You might hear an older generation holler about the kids these days having no manners, but the reality is that manners, and morals, for that matter, are generational. Manners are seen as a moral issue, and I have heard many in the greatest generation yell and yell about the lack of respect and manners in young people. Hell, I've even heard my older graduate students wax on about this. Now, doing what I do for a living, I don't believe this to be true. Not only do the idea of what is proper and what is not changes over the years, but we also know that these things take time to learn. They aren't inherent, and not all children are rude. (Sure, some are.) You must learn how to behave in certain situations -- no one "just knows."

A form of this book was originally published in 1989, and honestly, it shows. I loved reading this book because it's of my generation -- it's something my dad's mom would have absolutely given to me as a child. She once sat me down in her living room with my aunt to tell me how rude I was, because obviously that was her job. I can't remember my response, but I think when she asked me if I was this rude at my other grandmother's house, I replied no. She asked why, and I said because I liked my other grandma. As you can see, she would have purchased me this book without taking a step back to realize that maybe, just maybe, the six-year-old me just didn't like being treated as though I had no thoughts, feelings, or autonomy. My behavior was in reaction to, and modeled by, the people I was with. Think on that.

So this book cracked me up, only because it felt as though it harked back to my childhood. It's not a book I would purchase as a gift for my friends' children, because the times, they are a-changin'. I have a much different view toward the development of children (because, you know, it's what I do). They are to be seen and heard, as opposed to my grandmother's desire for me to be a "good little girl" and be prim and proper and marry young because how on earth do I support myself as a woman in this world? I would, however, purchase this book for my friends so that we could sit back and talk about our childhoods. The ones that were good but that we want to modify for our own kids.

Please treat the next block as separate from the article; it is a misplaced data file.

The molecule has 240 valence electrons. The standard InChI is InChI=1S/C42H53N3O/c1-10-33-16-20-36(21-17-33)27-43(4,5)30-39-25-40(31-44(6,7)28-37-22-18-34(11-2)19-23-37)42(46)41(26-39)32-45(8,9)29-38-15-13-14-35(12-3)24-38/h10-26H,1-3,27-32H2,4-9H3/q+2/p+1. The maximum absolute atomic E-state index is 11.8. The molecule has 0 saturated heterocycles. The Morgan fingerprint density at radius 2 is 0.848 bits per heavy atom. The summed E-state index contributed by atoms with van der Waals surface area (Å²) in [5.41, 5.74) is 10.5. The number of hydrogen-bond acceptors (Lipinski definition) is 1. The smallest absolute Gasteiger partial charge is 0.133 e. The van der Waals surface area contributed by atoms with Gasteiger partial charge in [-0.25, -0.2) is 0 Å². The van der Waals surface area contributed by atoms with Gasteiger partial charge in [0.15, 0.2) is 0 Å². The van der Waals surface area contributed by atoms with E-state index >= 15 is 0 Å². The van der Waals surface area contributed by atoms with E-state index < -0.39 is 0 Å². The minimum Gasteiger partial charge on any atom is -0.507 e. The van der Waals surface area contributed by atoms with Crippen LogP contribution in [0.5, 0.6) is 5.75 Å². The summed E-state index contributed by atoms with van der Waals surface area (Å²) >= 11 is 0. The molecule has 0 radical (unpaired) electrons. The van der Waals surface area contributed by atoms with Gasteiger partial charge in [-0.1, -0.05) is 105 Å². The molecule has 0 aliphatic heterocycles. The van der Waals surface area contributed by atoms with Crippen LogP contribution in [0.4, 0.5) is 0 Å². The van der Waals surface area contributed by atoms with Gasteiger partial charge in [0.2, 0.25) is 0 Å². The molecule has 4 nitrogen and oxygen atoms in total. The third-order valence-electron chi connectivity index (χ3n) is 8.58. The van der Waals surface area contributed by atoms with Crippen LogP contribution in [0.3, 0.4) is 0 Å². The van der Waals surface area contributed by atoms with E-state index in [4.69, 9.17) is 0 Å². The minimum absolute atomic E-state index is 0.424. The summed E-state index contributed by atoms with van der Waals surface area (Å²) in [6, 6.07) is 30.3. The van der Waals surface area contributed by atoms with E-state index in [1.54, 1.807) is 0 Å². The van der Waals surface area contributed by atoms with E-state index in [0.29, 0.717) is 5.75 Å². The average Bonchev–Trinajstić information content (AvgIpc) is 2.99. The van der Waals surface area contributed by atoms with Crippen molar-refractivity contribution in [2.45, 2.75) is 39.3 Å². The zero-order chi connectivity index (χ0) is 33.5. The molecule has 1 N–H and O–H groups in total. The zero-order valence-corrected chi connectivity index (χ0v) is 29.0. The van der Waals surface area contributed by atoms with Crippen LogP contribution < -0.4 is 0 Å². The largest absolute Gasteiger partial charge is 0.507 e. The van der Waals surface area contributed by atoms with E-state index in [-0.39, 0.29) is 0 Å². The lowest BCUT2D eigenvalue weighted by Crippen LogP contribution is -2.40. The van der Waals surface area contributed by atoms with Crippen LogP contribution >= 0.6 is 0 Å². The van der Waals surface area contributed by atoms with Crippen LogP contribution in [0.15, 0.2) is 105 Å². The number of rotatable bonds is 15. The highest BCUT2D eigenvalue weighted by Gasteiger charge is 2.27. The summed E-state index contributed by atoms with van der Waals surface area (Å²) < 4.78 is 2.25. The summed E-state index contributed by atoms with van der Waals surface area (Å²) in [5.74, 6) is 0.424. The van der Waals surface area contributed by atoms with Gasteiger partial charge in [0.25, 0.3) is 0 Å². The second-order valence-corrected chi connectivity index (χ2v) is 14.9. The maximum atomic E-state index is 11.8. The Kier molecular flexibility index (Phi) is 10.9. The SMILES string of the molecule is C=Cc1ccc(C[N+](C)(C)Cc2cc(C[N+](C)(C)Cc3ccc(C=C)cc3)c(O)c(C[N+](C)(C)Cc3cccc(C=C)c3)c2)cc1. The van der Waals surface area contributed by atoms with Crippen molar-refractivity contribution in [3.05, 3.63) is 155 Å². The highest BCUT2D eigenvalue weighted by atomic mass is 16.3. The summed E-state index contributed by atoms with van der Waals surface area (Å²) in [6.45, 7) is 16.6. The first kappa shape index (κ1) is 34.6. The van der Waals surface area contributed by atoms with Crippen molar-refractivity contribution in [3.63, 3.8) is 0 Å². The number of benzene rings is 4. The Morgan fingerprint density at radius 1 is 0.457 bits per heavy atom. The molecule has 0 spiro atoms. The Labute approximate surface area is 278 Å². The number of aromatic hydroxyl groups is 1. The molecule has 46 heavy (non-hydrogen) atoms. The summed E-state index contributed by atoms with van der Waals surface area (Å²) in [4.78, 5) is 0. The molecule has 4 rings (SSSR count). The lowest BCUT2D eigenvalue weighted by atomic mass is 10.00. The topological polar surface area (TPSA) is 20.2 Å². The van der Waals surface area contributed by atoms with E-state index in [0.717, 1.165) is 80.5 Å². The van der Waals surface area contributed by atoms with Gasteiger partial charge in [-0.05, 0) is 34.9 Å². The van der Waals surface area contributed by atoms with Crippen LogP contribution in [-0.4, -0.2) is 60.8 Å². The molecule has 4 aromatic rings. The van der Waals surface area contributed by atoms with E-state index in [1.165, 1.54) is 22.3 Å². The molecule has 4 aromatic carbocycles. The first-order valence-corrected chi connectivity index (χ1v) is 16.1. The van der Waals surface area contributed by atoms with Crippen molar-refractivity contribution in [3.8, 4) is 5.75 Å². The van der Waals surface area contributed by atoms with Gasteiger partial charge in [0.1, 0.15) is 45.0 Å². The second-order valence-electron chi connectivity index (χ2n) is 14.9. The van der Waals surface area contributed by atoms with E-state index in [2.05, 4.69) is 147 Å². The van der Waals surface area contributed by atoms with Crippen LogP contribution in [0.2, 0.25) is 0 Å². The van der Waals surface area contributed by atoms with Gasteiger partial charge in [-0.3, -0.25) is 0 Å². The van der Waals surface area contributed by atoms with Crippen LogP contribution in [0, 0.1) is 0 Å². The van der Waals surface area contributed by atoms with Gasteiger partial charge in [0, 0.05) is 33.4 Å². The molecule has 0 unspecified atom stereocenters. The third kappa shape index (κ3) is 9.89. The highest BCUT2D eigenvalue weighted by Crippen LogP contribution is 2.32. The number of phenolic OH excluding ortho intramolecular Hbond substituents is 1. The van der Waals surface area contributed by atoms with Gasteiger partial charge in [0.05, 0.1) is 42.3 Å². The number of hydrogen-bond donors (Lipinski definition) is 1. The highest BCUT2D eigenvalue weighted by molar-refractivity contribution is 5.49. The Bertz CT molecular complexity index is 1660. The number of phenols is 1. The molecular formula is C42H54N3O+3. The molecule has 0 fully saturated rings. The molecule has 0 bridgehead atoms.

Wednesday, November 23, 2016

The Water Dragons: Too Heavy to Fly

Dragons are interesting, no? I've never had the biggest fascination, but I love children's books, and I was attracted to this book by the lovely cover and the hope of a sweet story with a strong message. This is Ruth Ellen Parlour's The Water Dragons: Too Heavy to Fly.

Silver and Pearl are dragon siblings, and one day while they are out playing, they spot a bird in the sky. Not knowing what it is or how it works, Silver decides that he also wants to fly. Pearl sets him up with wings on his front legs and he climbs a tree to set off. Only when he is up there does he realize his mistake. His mother comes to save him, and together they realize that ground animals should stay on the ground and that the flying can be left to the air animals. 

This was a lovely, short and sweet book that had a great message -- everything I was hoping for when I picked it up. I loved the idea of the dragon siblings and the desire to go out on a limb (pun intended) and try something new. There is something to be said for the risk taking based on observations, and I appreciate that Parlour explored this in a creative and adorable way. One issue I had was with the illustrations; some appeared to be computer graphics and others appeared to be clip-arty, and I was bothered by the inconsistency. However, the story was sweet, the dragons were positively sweet and cute, and I loved the moral of the story. 

That's a win in my book!

(Get it?!? My book?!? Tee hee hee...)

Monday, November 21, 2016

Ada Twist, Scientist

You may remember a few months ago when I posted on finding the Andrea Beaty and David Roberts' series of students who achieve in STEM fields. Originally I had seen the cover of this book on the side of Abrams' booth at BEA and turned myself right around to speak with them. I pre-ordered Ada Twist, Scientist (I do that so rarely!), and it was everything I was hoping for. I couldn't think of a better book to kick off this holiday season's Children's Book Week here on the blog.

Baby Ada was a quiet creature as a baby, until age three when she said her first word: "Why?" She then started asking who-what-when-where-why-how questions and didn't stop, driving her parents absolutely nuts. Even in school she drove her teacher, Ms. Greer, bonkers. One day Ada decides to figure out where a smell in her house is coming from, so she experiments. First she tries the cabbage soup, and it's not that. Then she tries the cat. Nope, not that either. Her parents stop her as she is about to wash the cat (all in the name of science, of course!), and they put her in the thinking chair. Ada does, indeed, think long and hard -- all over the walls. Her parents realize what a gift this is, and Ada spends her days experimenting away.